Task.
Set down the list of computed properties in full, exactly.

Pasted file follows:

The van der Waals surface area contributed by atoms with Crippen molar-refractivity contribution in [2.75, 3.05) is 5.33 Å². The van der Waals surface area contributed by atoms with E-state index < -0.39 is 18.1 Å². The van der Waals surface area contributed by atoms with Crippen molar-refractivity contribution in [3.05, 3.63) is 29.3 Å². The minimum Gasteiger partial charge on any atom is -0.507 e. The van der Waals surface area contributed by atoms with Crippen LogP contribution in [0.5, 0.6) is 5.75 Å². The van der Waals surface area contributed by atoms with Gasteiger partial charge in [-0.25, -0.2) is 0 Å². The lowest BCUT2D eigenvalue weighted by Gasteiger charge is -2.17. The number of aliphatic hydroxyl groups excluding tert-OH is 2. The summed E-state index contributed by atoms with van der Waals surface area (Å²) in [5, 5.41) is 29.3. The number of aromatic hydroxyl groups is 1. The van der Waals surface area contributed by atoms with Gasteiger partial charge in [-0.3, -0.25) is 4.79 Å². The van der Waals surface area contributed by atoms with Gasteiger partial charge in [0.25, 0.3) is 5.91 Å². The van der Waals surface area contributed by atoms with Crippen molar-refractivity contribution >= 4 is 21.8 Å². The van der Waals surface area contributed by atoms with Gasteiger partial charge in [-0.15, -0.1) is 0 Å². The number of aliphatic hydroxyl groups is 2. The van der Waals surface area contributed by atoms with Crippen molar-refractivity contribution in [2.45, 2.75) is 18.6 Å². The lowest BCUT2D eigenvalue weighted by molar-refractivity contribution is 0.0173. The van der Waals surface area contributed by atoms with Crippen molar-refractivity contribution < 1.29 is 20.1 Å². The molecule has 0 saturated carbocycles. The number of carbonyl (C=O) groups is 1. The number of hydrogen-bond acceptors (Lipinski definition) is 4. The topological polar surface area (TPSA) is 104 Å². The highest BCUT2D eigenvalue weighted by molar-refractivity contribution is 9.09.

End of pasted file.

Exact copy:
The van der Waals surface area contributed by atoms with Crippen molar-refractivity contribution in [2.75, 3.05) is 5.33 Å². The van der Waals surface area contributed by atoms with E-state index < -0.39 is 18.1 Å². The van der Waals surface area contributed by atoms with Crippen molar-refractivity contribution in [3.05, 3.63) is 29.3 Å². The minimum Gasteiger partial charge on any atom is -0.507 e. The van der Waals surface area contributed by atoms with Crippen LogP contribution in [0.5, 0.6) is 5.75 Å². The van der Waals surface area contributed by atoms with Gasteiger partial charge in [-0.25, -0.2) is 0 Å². The lowest BCUT2D eigenvalue weighted by Gasteiger charge is -2.17. The number of aliphatic hydroxyl groups excluding tert-OH is 2. The summed E-state index contributed by atoms with van der Waals surface area (Å²) in [5, 5.41) is 29.3. The number of aromatic hydroxyl groups is 1. The van der Waals surface area contributed by atoms with Gasteiger partial charge in [-0.3, -0.25) is 4.79 Å². The van der Waals surface area contributed by atoms with Gasteiger partial charge in [0.25, 0.3) is 5.91 Å². The van der Waals surface area contributed by atoms with Crippen molar-refractivity contribution >= 4 is 21.8 Å². The van der Waals surface area contributed by atoms with Gasteiger partial charge in [-0.15, -0.1) is 0 Å². The number of aliphatic hydroxyl groups is 2. The van der Waals surface area contributed by atoms with Crippen molar-refractivity contribution in [2.45, 2.75) is 18.6 Å². The lowest BCUT2D eigenvalue weighted by molar-refractivity contribution is 0.0173. The van der Waals surface area contributed by atoms with Crippen molar-refractivity contribution < 1.29 is 20.1 Å². The molecule has 0 saturated carbocycles. The number of carbonyl (C=O) groups is 1. The number of hydrogen-bond acceptors (Lipinski definition) is 4. The topological polar surface area (TPSA) is 104 Å². The highest BCUT2D eigenvalue weighted by molar-refractivity contribution is 9.09.